Uma visão americana sobre o Canadá

Li o editorial abaixo – originalmente publicado no Pittsburgh Post-Gazette em agosto de 2003 – no blog “Building bridges“, da Alexandra Guerson. É um pouco grande, mas vale dar uma lida!

It’s not just the weather that’s cooler in Canada: You live next door to a clean-cut, quiet guy. He never plays loud music or throws raucous parties. He doesn’t gossip over the fence, just smiles politely and offers you some tomatoes. His lawn is cared-for, his house is neat as a pin and you get the feeling he doesn’t always lock his front door. He wears Dockers. You hardly know he’s there. And then one day you discover that he has pot in his basement, spends his weekends at peace marches and that guy you’ve seen mowing the yard is his spouse.

Allow me to introduce Canada. The Canadians are so quiet that you may have forgotten they’re up there, but they’ve been busy doing some surprising things. It’s like discovering that the mice you are dimly aware of in your attic have been building an espresso machine.

Did you realize, for example, that our reliable little tag-along brother never joined the Coalition of the Willing? Canada wasn’t willing, as it turns out, to join the fun in Iraq. I can only assume American diner menus weren’t angrily changed to include “freedom bacon,” because nobody here eats the stuff anyway.

And then there’s the wild drug situation: Canadian doctors are authorized to dispense medical marijuana. Parliament is considering legislation that would not exactly legalize marijuana possession, as you may have heard, but would reduce the penalty for possession of under 15 grams to a fine, like a speeding ticket. This is to allow law enforcement to concentrate resources on traffickers; if your garden is full of wasps, it’s smarter to go for the nest rather than trying to swat every individual bug. Or, in the United States, bong.

Now, here’s the part that I, as an American, can’t understand. These poor benighted pinkos are doing everything wrong. They have a drug problem: Marijuana offenses have doubled since 1991. And Canada has strict gun control laws, which means that the criminals must all be heavily armed, the law-abiding civilians helpless and the government on the verge of a massive confiscation campaign. (The laws have been in place since the ’70s, but I’m sure the government will get around to the confiscation eventually.) They don’t even have a death penalty!

And yet … nationally, overall crime in Canada has been declining since 1991. Violent crimes fell 13 percent in 2002. Of course, there are still crimes committed with guns – brought in from the United States, which has become the major illegal weapons supplier for all of North America – but my theory is that the surge in pot-smoking has rendered most criminals too relaxed to commit violent crimes. They’re probably more focused on shoplifting boxes of Ho-Hos from convenience stores.

And then there’s the most reckless move of all: Just last month, Canada decided to allow and recognize same-sex marriages. Merciful moose, what can they be thinking? Will there be married Mounties (they always get their man!)? Dudley Do-Right was sweet on Nell, not Mel! We must be the only ones who really care about families. Not enough to make sure they all have health insurance, of course, but more than those libertines up north.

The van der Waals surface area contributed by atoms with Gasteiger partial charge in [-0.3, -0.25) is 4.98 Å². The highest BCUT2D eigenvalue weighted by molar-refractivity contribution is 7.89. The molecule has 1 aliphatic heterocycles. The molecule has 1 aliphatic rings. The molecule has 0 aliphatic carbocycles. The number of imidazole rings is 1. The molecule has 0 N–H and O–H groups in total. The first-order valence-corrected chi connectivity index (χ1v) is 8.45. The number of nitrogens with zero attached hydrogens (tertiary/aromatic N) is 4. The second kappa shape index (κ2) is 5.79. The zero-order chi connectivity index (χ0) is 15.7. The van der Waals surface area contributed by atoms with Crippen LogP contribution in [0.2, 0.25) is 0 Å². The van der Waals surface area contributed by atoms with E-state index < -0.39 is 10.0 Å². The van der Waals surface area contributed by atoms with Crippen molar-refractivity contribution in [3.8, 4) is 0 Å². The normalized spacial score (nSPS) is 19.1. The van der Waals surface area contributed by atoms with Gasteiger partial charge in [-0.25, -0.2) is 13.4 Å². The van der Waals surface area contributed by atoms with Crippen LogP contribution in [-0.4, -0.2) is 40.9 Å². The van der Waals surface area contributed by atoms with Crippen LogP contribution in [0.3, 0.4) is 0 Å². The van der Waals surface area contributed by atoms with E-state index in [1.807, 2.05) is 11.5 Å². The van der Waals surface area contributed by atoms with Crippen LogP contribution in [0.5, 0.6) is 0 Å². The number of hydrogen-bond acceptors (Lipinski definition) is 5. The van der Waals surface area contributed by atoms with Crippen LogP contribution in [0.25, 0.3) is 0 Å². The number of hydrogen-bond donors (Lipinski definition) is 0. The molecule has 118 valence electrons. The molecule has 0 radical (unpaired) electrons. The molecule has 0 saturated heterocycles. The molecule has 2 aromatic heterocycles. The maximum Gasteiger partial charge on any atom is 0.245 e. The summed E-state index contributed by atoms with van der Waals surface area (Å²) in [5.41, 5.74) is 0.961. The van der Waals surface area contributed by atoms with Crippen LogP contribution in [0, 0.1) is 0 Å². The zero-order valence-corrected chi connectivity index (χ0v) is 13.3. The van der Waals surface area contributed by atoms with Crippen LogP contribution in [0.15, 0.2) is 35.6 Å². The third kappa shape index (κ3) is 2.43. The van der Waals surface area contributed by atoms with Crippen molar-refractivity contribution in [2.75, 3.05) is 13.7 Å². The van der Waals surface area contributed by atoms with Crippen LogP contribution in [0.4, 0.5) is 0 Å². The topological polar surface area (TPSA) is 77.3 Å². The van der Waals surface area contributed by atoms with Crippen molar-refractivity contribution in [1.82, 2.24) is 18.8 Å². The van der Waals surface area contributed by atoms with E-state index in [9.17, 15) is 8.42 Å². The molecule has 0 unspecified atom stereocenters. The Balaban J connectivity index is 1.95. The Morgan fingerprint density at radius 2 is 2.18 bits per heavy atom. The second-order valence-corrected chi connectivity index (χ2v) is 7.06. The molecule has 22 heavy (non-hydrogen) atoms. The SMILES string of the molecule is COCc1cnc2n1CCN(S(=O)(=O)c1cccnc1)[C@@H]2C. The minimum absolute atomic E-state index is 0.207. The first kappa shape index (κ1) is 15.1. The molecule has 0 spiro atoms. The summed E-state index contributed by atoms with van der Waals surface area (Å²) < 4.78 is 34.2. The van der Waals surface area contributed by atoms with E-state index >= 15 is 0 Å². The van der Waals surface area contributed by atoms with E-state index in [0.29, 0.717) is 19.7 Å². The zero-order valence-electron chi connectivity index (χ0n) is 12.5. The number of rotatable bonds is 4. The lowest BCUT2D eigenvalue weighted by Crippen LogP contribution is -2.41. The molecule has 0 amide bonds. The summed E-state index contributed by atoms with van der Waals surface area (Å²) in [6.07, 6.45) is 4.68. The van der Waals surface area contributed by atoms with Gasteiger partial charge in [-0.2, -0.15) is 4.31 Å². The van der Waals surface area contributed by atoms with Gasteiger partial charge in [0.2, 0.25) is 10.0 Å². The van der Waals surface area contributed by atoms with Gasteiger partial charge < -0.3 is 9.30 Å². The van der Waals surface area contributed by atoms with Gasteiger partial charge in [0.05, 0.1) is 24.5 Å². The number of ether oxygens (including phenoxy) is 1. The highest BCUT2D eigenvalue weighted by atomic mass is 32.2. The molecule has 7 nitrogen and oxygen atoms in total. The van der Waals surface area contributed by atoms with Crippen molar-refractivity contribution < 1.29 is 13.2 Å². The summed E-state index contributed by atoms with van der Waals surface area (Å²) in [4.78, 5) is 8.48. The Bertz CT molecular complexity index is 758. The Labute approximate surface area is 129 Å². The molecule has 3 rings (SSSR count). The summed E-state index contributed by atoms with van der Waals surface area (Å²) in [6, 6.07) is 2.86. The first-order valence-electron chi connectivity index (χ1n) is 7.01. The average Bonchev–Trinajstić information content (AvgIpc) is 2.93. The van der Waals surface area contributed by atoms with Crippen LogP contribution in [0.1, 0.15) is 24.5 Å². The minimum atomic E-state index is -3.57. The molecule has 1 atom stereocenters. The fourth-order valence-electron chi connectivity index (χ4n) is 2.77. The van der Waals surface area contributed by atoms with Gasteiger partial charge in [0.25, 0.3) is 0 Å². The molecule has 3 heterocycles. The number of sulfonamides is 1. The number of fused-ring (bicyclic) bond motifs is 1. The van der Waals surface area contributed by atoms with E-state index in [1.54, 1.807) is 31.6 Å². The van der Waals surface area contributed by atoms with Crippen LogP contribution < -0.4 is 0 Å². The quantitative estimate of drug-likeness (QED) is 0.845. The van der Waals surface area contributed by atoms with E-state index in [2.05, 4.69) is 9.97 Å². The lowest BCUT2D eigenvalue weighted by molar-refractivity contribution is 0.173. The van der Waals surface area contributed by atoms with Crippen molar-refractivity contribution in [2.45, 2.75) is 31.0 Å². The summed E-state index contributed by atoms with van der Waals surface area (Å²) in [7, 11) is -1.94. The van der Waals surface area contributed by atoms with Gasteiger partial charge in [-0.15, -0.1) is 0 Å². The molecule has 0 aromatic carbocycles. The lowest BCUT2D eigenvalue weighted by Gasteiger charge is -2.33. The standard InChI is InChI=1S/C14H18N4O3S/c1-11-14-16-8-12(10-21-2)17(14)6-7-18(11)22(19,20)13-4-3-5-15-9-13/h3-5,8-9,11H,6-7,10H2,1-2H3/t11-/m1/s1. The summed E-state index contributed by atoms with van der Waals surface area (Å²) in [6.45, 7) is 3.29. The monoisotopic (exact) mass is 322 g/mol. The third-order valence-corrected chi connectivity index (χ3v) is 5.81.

This sort of behavior is a clear and present danger to all our stereotypes about Canada. It’s supposed to be a cold, wholesome country of polite, beer-drinking hockey players, not founded by freedom-fighters in a bloody revolution but quietly assembled by loyalists and royalists more interested in order and good government than liberty and independence. But if we are the rugged individualists, why do we spend so much of our time trying to get everyone to march in lockstep? And if Canadians are so reserved and moderate, why are they so progressive about letting people do what they want to?

Canadians are, as a nation, less religious than we are, according to polls. As a result, Canada’s government isn’t influenced by large, well-organized religious groups and thus has more in common with those of Scandinavia than those of the United States, or, say, Iran.

Canada signed the Kyoto global warming treaty, lets 19-year-olds drink, has more of its population living in urban areas and accepts more immigrants per capita than the United States. These are all things we’ve been told will wreck our society. But I guess Canadians are different, because theirs seems oddly sound.

Like teenagers, we fiercely idolize individual freedom but really demand that everyone be the same. But the Canadians seem more adult – more secure. They aren’t afraid of foreigners. They aren’t afraid of homosexuality. Most of all, they’re not afraid of each other.

I wonder if America will ever be that cool.

Publicado em Geral. 1 Comment »

Uma resposta to “Uma visão americana sobre o Canadá”

  1. Marilena Says:

    Adorei Andrea,

    quando decidimos imigrar nós queríamos ir para os EUA porque já haviamos morado lá um tempo e o conhecido é geralmente melhor. Com o tempo fui me acostumando com a idéia de ir para o Canadá e quanto mais eu estudo a respeito tenho mais certeza que o Canadá se parece mais com a minha familia do que os EUA.
    O texto conseguiu traduzir exatamente o que eu sinto quando comparo os dois países.

    Marilena


Deixe uma resposta

Preencha os seus dados abaixo ou clique em um ícone para log in:

Logotipo do WordPress.com

Você está comentando utilizando sua conta WordPress.com. Sair / Alterar )

Imagem do Twitter

Você está comentando utilizando sua conta Twitter. Sair / Alterar )

Foto do Facebook

Você está comentando utilizando sua conta Facebook. Sair / Alterar )

Foto do Google+

Você está comentando utilizando sua conta Google+. Sair / Alterar )

Conectando a %s

%d blogueiros gostam disto: